Florida Expressways and the Public Works Career of Congressman William C. Cramer
A thesis submitted in partial fulfillment of the requirements for the degree of Master of Arts, Department of American Studies, College of Arts and Sciences, University of South Florida St. Petersburg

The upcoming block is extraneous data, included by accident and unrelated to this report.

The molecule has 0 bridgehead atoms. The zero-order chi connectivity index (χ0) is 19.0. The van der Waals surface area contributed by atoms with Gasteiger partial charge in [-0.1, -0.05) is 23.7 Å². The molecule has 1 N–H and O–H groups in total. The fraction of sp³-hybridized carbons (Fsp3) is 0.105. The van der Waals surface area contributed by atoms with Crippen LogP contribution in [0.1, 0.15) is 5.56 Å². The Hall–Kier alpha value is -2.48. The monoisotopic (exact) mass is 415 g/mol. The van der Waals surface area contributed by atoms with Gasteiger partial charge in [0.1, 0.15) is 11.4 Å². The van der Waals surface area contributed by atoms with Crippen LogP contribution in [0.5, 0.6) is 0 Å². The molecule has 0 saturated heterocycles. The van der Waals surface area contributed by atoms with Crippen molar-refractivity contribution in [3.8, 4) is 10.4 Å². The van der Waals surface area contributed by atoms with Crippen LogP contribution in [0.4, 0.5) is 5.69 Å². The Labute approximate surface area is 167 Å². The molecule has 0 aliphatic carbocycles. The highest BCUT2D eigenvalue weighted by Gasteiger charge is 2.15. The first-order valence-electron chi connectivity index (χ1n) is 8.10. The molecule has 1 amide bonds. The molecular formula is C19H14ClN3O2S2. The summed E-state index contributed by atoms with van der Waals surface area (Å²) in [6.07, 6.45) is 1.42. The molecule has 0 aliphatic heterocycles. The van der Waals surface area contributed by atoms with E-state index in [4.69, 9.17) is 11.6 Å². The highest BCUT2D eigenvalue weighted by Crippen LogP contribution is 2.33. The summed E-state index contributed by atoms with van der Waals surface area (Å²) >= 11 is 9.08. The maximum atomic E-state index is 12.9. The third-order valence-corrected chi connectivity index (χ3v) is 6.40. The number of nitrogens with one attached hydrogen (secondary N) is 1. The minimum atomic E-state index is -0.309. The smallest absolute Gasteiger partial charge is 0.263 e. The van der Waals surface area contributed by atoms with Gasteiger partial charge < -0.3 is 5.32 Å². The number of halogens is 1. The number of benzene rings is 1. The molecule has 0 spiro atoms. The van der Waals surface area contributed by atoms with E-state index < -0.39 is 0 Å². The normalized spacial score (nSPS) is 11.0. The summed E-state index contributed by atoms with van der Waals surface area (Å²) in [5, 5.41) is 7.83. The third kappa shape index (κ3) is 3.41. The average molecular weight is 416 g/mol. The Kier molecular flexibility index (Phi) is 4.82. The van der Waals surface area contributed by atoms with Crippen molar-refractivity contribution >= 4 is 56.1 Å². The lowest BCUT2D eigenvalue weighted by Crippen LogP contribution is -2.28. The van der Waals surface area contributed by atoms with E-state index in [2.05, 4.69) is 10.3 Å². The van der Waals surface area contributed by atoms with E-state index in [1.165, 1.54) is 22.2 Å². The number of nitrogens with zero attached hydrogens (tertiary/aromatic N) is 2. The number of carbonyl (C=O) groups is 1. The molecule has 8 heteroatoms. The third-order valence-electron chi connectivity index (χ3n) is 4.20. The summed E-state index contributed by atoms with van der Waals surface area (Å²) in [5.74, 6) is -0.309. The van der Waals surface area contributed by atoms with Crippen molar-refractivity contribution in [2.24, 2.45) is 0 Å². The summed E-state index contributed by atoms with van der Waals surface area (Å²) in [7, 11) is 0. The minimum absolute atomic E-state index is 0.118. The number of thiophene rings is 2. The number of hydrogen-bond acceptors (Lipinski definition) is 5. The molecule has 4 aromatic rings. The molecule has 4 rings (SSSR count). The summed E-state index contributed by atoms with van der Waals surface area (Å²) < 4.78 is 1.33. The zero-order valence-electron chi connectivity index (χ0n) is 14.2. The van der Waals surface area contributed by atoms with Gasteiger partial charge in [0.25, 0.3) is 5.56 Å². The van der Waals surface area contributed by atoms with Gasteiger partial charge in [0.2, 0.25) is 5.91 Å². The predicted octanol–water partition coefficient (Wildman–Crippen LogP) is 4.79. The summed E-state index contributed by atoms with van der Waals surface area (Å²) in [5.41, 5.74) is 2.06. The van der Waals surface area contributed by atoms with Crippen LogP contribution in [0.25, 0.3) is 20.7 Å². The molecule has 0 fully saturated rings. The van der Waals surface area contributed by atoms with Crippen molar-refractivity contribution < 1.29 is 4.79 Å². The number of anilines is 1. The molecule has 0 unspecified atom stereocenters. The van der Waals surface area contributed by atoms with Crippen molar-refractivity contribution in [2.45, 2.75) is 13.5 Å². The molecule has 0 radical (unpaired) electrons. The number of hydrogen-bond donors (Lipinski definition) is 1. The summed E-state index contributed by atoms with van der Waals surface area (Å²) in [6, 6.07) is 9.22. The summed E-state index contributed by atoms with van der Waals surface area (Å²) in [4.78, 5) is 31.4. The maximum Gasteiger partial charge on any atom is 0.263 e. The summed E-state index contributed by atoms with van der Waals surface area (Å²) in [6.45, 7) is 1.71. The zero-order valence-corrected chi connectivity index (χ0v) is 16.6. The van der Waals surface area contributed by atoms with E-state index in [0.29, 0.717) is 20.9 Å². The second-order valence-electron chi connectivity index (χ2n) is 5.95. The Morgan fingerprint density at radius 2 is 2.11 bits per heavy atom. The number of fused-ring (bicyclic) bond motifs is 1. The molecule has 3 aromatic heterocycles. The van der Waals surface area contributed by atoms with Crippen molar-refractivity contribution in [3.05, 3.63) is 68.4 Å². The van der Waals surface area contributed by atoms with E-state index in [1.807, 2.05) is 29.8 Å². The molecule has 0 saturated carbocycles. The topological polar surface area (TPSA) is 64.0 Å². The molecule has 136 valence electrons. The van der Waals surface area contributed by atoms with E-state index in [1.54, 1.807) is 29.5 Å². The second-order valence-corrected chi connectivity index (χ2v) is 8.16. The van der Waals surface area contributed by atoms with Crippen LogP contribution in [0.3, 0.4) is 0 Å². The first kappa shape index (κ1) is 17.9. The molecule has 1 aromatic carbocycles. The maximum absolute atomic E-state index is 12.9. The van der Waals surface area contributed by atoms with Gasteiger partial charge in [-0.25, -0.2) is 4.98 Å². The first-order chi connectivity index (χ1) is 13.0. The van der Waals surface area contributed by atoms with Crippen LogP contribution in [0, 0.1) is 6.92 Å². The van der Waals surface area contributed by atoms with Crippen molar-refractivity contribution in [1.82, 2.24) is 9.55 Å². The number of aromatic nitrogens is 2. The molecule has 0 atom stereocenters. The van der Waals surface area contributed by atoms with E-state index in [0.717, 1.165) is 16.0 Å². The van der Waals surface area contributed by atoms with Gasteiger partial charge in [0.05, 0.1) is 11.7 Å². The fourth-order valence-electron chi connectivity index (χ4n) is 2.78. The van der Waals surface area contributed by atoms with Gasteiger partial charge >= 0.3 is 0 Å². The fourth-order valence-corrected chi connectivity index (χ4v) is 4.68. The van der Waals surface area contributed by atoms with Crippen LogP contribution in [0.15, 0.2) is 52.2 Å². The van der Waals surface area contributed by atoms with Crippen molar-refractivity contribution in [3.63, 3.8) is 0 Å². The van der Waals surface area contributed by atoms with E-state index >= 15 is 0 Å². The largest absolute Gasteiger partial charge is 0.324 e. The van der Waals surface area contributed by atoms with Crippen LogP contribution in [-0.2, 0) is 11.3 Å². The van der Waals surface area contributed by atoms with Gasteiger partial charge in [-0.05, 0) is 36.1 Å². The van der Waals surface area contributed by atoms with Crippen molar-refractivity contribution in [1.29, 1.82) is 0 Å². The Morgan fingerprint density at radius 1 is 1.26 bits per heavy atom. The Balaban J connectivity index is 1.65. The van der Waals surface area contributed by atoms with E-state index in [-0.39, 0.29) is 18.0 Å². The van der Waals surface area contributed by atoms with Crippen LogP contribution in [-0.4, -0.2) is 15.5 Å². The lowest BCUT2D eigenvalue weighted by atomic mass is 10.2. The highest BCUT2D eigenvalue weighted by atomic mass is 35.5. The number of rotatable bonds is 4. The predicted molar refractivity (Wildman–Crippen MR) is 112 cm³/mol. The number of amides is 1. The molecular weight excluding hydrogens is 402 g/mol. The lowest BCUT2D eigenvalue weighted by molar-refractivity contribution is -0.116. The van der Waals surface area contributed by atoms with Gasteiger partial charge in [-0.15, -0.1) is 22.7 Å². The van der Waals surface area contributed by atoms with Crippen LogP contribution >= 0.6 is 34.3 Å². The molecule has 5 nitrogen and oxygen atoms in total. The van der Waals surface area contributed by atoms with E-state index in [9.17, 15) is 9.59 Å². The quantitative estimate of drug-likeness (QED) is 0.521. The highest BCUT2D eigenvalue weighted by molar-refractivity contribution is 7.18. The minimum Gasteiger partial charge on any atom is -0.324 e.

Since the introduction of automobiles to Florida in the 1900s, highways have been integral to the state’s economy. In the 1950s, statewide limited-access highway projects were introduced in the form of a state-operated turnpike and the national Interstate highway system. This paper traces the simultaneous development of both expressway systems, outlining the previous condition of Florida’s highways, the initiatives taken by Florida’s governors, and especially the role of William C. Cramer of St. Petersburg, Florida’s first Republican United States Congressman since Reconstruction. In the House of Representatives, as a ranking member of the Roads Subcommittee of the Public Works Committee, Cramer played a prominent role in shaping federal highway policies, addressing corruption in highway politics, keeping Interstates toll-free, and preventing highway funds from being diverted to other programs. He battled proponents of the Sunshine State Parkway, which ran parallel to designated Interstate routes and threatened to make them unfeasible. As the capstone to his public works career, Cramer secured additional mileage to provide for the ‘missing link’ between Tampa Bay and Miami, which had not been authorized in the original federal outlays. The designation extended a route through St. Petersburg.